Debugging #Error in SSRS report caused by missing function overload

While testing a modified SSRS report I noticed that certain values were not shown, only the message:

#Error

 

Neither the ReportServerService__*.log or ExecutionLog* database views contained any clues about the cause.

 

I used procdump to log exception messages from ReportingServicesService.exe with:

procdump.exe -f "" -l -e 1 ReportingServicesService.exe

Part of the result was:

[13:46:39] Exception: E0434F4D.System.InvalidOperationException ("Nullable object must have a value.")
[13:46:39] Exception: E0434F4D.System.FormatException ("Input string was not in a correct format.")
[13:46:39] Exception: E0434F4D.System.FormatException ("Input string was not in a correct format.")
[13:46:39] Exception: E0434F4D.System.InvalidCastException ("Conversion from string "Nullable object must have a valu" to type 'Decimal' is not valid.")

 

These exceptions were unexpected and puzzling. Additional examination was required.

 

I attached WinDbg (x64) to ReportingServicesService.exe and configured event filters to break on CLR exceptions.

 

Refreshed the report again and the first exception was thrown.

Verified the exception with:

!PrintException

The result was:

Exception object: 000000030d4c2f90
Exception type: System.InvalidOperationException
Message: Nullable object must have a value.
InnerException: <none>
StackTrace (generated):
<none>
StackTraceString: <none>
HResult: 80131509

 

Checked the .NET call stack with:

!clrstack

Part of the result was:

Child-SP         RetAddr          Call Site
0000000016d1b150 00007ff98347a650 System.ThrowHelper.ThrowInvalidOperationException(System.ExceptionResource)
0000000016d1b190 00007ff9271033ef System.Nullable`1[[System.Double, mscorlib]].op_Explicit(System.Nullable`1<Double>)
0000000016d1b1c0 00007ff927103310 ReportExprHostImpl+CustomCodeProxy.UnitConvertSlim(Double, System.String, System.String, System.String, System.Nullable`1<Double>, System.Nullable`1<Double>)
0000000016d1b290 00007ff92622c452 ReportExprHostImpl+Textbox9_TextBoxExprHost+Paragraph00_ParagraphExprHost+TextRun00_TextRunExprHost.get_ValueExpr()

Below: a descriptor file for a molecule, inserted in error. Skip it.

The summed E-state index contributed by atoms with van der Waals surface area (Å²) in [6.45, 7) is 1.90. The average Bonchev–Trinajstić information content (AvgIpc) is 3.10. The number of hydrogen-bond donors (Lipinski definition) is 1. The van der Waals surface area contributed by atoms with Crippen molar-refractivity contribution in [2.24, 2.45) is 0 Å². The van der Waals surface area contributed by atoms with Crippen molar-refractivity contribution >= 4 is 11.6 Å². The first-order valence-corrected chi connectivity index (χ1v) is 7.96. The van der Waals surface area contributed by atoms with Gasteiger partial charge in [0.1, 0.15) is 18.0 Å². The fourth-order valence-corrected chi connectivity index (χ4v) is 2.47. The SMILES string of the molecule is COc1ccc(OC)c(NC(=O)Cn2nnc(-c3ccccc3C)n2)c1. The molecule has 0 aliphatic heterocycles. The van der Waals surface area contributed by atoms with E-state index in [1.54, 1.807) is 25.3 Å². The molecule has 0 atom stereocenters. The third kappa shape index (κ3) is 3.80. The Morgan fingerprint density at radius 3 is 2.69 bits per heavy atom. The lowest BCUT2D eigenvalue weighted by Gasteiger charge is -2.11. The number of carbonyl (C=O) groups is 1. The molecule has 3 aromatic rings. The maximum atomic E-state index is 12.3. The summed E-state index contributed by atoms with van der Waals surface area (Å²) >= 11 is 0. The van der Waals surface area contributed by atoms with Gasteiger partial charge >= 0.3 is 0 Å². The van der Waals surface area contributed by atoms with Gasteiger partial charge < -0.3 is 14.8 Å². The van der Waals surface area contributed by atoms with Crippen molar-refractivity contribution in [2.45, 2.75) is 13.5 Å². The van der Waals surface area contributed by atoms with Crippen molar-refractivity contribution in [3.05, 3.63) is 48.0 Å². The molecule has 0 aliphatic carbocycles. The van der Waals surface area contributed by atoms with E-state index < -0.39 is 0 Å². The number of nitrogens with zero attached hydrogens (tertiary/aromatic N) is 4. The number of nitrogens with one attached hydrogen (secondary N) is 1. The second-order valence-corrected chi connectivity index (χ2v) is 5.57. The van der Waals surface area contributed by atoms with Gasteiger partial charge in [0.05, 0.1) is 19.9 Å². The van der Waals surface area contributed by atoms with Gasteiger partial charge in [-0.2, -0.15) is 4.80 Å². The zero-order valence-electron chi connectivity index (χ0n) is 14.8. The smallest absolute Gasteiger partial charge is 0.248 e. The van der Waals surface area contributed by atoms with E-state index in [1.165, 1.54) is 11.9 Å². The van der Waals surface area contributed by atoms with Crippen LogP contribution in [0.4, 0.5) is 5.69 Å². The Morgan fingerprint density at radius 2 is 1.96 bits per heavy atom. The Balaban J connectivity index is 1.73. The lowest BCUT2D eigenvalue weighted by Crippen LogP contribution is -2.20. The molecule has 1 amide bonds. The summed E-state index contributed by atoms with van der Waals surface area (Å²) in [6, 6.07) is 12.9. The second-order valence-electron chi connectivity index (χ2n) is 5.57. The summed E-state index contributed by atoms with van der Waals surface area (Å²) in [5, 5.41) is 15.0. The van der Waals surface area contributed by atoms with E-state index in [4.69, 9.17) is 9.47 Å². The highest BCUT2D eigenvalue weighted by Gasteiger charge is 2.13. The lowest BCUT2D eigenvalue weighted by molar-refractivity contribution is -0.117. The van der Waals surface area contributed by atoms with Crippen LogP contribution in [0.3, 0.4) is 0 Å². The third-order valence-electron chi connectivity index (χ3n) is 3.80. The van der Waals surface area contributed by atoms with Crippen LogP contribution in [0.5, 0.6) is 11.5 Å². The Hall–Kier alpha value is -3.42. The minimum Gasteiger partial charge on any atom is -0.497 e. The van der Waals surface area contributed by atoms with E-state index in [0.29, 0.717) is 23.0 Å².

0000000016d1b360 00007ff92622bedf Microsoft.ReportingServices.RdlExpressions.ReportRuntime.EvaluateTextRunValueExpression(Microsoft.ReportingServices.ReportIntermediateFormat.TextRun)

 

Also checked the .NET call stack including parameters and locals with:

!clrstack -a

However the majority of these were optimized away, only showing: <no data>

 

It’s relevant to mention that the report code in question contains multiple UnitConvert(…) functions with different parameter overloads.

 

At this point I made a mistake by reading UnitConvertSlim as UnitConvert. I mistakenly thought that the right UnitConvert(…) function was called.

 

I wanted to set a breakpoint to inspect the status before the exception occured, but this was complicated by the fact that ReportExprHostImpl+CustomCodeProxy is generated code.

(Managed to set breakpoints, but they were not hit, most likely because they were on previous versions of the generated code)

 

Being challenged by this, I decided to do something else.

I compared the old and new version of the report and realised that UnitConvertSlim(…) was another function than expected.

 

Therefore I decided to run the VB code in a simple, separate VB application, to enable normal debugging.

This required simulating certain SSRS classes and properties, in this case Report.Parameters(…).

 

By debugging the separate VB application I realized that the expected UnitConvert(…) function did not exist!

Instead another UnitConvert(…) function was found and called. Some parameters were converted to other types and this was the root cause of the problem…

 

I implemented the missing UnitConvert(…) function and this solved the problem, both in the separate VB application and in SSRS.

Conclusion

SSRS VB code may fail in unexpected ways, if a required function overload does not exist.

If debugging VB code in SSRS is problematic, try debugging it outside of SSRS in a separate program.